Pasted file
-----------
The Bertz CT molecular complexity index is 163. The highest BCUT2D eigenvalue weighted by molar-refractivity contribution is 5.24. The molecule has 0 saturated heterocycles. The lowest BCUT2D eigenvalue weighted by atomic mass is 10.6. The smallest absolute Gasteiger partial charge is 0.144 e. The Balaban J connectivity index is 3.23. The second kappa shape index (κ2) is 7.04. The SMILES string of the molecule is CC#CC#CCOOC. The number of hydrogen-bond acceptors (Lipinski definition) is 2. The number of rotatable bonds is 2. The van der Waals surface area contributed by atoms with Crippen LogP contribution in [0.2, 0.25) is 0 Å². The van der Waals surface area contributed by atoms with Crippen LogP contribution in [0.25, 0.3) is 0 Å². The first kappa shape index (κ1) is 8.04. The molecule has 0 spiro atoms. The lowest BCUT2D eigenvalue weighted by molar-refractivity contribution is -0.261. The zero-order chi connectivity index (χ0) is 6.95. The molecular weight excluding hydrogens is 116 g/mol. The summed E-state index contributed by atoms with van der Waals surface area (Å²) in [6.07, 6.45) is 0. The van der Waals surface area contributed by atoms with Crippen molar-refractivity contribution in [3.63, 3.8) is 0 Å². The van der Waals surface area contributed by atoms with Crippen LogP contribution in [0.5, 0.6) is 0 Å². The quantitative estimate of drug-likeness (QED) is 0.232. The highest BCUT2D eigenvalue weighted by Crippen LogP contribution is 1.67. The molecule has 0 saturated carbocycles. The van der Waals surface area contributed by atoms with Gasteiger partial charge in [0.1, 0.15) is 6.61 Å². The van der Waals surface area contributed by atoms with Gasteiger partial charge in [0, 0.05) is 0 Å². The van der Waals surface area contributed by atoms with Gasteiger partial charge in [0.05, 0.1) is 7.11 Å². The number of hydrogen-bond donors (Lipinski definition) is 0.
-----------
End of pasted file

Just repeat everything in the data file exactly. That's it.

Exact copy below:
The Bertz CT molecular complexity index is 163. The highest BCUT2D eigenvalue weighted by molar-refractivity contribution is 5.24. The molecule has 0 saturated heterocycles. The lowest BCUT2D eigenvalue weighted by atomic mass is 10.6. The smallest absolute Gasteiger partial charge is 0.144 e. The Balaban J connectivity index is 3.23. The second kappa shape index (κ2) is 7.04. The SMILES string of the molecule is CC#CC#CCOOC. The number of hydrogen-bond acceptors (Lipinski definition) is 2. The number of rotatable bonds is 2. The van der Waals surface area contributed by atoms with Crippen LogP contribution in [0.2, 0.25) is 0 Å². The van der Waals surface area contributed by atoms with Crippen LogP contribution in [0.25, 0.3) is 0 Å². The first kappa shape index (κ1) is 8.04. The molecule has 0 spiro atoms. The lowest BCUT2D eigenvalue weighted by molar-refractivity contribution is -0.261. The zero-order chi connectivity index (χ0) is 6.95. The molecular weight excluding hydrogens is 116 g/mol. The summed E-state index contributed by atoms with van der Waals surface area (Å²) in [6.07, 6.45) is 0. The van der Waals surface area contributed by atoms with Crippen molar-refractivity contribution in [3.63, 3.8) is 0 Å². The van der Waals surface area contributed by atoms with Crippen LogP contribution in [0.5, 0.6) is 0 Å². The quantitative estimate of drug-likeness (QED) is 0.232. The highest BCUT2D eigenvalue weighted by Crippen LogP contribution is 1.67. The molecule has 0 saturated carbocycles. The van der Waals surface area contributed by atoms with Gasteiger partial charge in [0.1, 0.15) is 6.61 Å². The van der Waals surface area contributed by atoms with Gasteiger partial charge in [0, 0.05) is 0 Å². The van der Waals surface area contributed by atoms with Gasteiger partial charge in [0.05, 0.1) is 7.11 Å². The number of hydrogen-bond donors (Lipinski definition) is 0.